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the hollow-headed fishes as well as many
siluroids and some of the loaches. This
method of respiration appears to be a wise
provision of nature to enable the fish,
during periodic dry seasons, to migrate
from pond to pond in search of water in
which their natural food still exists. In
experiments he made with the climbing
perch at Cochin, he found that they would
live without moisture for twenty-four
hours, or even longer; while in Calcutta
the fishermen keep them alive and well for
four or five days, in earthen pots without

Dr. Day has collected a number of
instances of the migration of fishes by land
from one piece of water to another. Mr.
Morris, the Government agent at
Triricomalee, in a letter to Sir Emerson Tennent,
states that as the tanks dry up, the fishes
congregate in the little pools in which
only some thick mud is left; and as the
moisture further evaporates, they crawl
away in hundreds in every direction in
search of fresh water. He has seen them
at a distance of sixty yards from the tanks,
still struggling onward over the cracks
and indentations of dried mud. Sir John
Bowring states that in Siam he saw "fishes
leaving the river Meinam, gliding over the
wet banks, and losing themselves amongst
the trees in the jungles." He also states,
on the authority of Bishop Pallegoix, that
some of these ''travelling fishes" can
wander more than a league from the water.
We have the undoubted evidence of many
Europeans that the climbing perch can
travel by land, at all events, for short
distances, such migrations usually occurring
in the early morning, when the dew is on
the ground. Mr. E. L. Layard once met
a number of perch-like fishes, probably the
anabas, travelling along a hot and dusty
gravel road at midday.

It is not only in India and Ceylon
that fishes exhibit these migratory tendencies.
In many parts of Europe, including England,
eels have been known to travel considerable
distances from ponds to rivers,
and vice versâ. In the West Indies the
flat-headed hassar (doras bancockii) may
be seen marching in large droves,
sometimes during the whole night, from dried-up
tanks to pools of water. Humboldt
saw another species of doras (d. crocodili)
leaping over the dry ground, supported by
its pectoral fins; and he was told of another
specimen that had climbed a hillock some
twenty feet in height.

Dr. Day discusses at considerable length
a very curious subject which has never
been clearly explained, namely, the sudden
appearance, in various parts of India, of
large healthy adult fishes, with others of
proportional sizes, immediately after a heavy
fall of rain, in situations which have been
perfectly dry and hard for months. After
showing the fallacy of Yarrell's theory of
the sudden vivification of ova by the rain,
he points out the almost certainty of the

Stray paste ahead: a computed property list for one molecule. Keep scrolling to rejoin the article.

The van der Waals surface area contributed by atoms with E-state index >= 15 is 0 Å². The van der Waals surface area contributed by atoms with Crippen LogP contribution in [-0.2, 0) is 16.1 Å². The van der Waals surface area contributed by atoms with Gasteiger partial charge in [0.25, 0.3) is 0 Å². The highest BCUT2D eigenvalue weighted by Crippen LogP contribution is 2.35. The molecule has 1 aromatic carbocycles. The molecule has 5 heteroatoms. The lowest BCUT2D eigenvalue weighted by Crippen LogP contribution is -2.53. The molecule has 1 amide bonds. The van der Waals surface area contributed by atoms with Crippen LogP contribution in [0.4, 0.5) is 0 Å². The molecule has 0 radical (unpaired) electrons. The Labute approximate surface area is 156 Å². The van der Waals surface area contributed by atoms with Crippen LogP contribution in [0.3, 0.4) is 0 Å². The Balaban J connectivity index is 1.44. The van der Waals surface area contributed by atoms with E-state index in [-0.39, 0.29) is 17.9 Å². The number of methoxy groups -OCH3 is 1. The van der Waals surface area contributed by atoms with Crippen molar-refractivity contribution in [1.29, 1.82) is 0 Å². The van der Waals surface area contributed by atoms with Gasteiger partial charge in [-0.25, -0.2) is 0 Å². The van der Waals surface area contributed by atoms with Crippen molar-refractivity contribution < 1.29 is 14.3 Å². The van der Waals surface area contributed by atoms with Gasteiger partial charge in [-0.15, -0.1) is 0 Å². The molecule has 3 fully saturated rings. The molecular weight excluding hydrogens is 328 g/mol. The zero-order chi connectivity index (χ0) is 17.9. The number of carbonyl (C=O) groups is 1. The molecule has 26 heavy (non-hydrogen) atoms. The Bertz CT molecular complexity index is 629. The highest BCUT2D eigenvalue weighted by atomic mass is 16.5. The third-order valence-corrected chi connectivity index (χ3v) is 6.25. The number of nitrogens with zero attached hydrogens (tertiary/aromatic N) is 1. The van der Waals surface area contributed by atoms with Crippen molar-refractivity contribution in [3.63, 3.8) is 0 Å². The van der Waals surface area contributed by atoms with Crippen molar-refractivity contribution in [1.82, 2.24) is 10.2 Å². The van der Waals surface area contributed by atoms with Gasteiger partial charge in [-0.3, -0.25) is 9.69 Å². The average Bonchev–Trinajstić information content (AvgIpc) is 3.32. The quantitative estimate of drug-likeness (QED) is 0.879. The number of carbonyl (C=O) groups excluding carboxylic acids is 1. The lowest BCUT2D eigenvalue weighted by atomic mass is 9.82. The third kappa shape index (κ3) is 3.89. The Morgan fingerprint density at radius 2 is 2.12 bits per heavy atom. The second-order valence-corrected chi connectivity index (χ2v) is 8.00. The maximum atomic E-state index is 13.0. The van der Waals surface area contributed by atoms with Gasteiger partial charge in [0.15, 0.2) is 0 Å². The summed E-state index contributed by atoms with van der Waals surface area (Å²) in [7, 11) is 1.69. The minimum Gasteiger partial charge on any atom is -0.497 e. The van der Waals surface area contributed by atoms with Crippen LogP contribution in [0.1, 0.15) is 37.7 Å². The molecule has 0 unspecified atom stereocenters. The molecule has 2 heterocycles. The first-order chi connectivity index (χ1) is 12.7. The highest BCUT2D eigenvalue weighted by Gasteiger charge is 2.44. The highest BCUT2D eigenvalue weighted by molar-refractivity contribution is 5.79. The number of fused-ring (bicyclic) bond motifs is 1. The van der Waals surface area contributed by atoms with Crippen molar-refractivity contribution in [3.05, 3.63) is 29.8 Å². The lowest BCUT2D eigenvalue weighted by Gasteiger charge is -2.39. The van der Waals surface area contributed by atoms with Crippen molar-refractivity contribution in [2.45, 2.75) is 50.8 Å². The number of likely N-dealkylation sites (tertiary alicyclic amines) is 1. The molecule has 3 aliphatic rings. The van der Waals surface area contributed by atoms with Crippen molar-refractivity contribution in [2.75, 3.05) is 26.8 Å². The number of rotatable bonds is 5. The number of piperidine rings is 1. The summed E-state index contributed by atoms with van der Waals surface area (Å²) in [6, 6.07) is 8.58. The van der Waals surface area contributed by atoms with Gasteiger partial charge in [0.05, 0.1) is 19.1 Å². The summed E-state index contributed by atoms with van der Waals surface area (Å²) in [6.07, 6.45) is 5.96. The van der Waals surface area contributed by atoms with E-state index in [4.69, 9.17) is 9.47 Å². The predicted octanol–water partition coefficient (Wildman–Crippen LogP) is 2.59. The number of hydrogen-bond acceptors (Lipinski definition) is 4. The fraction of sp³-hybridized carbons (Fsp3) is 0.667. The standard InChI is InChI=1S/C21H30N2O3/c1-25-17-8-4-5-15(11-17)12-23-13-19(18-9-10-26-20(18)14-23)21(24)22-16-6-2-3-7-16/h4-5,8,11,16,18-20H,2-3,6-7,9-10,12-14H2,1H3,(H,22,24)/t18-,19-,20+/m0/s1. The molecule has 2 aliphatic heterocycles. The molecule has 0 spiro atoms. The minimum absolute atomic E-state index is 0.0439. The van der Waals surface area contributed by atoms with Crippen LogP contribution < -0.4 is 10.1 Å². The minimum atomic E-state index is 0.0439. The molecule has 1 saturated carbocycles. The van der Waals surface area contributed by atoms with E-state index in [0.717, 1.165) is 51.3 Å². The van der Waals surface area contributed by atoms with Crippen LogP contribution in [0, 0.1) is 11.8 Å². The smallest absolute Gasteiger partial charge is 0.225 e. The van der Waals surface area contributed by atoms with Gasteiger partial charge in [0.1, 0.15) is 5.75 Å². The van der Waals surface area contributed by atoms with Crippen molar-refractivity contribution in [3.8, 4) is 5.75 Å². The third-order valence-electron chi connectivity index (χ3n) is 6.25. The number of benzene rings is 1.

phenomenon being due to the æstivation of
the fishes during the dry seasona process
closely analogous to the hybernation of
many animals. The low organisation of
many genera of fishes would predispose
them to a state of torpidity, such as is
known to occur in the dry season in other
animals, as the lepidosiren, certain
crocodiles, &c. That many of them are capable
of burrowing, is easily seen by watching
their proceedings in an aquarium, where,
if the water be disturbed, or if they be otherwise
alarmed, certain loaches and various
other fishes dive at once, and totally
disappear by burying themselves in the sand.
The pectoral fins are the agents the fishes
employ in this process. That they actually
do burrow, is incontestably proved by
numerous observations. The callichthys aspar
has been found where wells were sunk
in certain parts of the West Indies. An
anabas was obtained by Sir Emerson
Tennent that had been dug out of a
dried-up tank, a foot and a half below the
surface; and he was informed by a gentleman
of undoubted veracity, Mr. Whiting,
that he had been twice present when the
villagers were engaged in digging up
fishes. He described the ground as firm
and hard, and the fishes as being full-grown
(about a foot long) and jumping on
the bank when exposed to the light.

When Dr. Day was engaged in the
composition of the article from which we have
been drawing our present materials, the
scientific world had heard nothing of a
remarkable mud-fish which is found in
New Zealand. In the autumn of 1867, Dr.
Günther, the well-known author of The
Catalogue of Fishes in the British
Museum, received a letter from Dr. Hector,
the Government geologist in New Zealand,
giving a sketch of a fish five and a half
inches long, which was found at a depth of
four feet from the surface, in a stiff clay
imbedding roots of trees. The locality is
thirty-seven feet above the level of the
Hokitika river, and three miles from the
sea, and had at one time been a back-water
of the river, during floods. Little more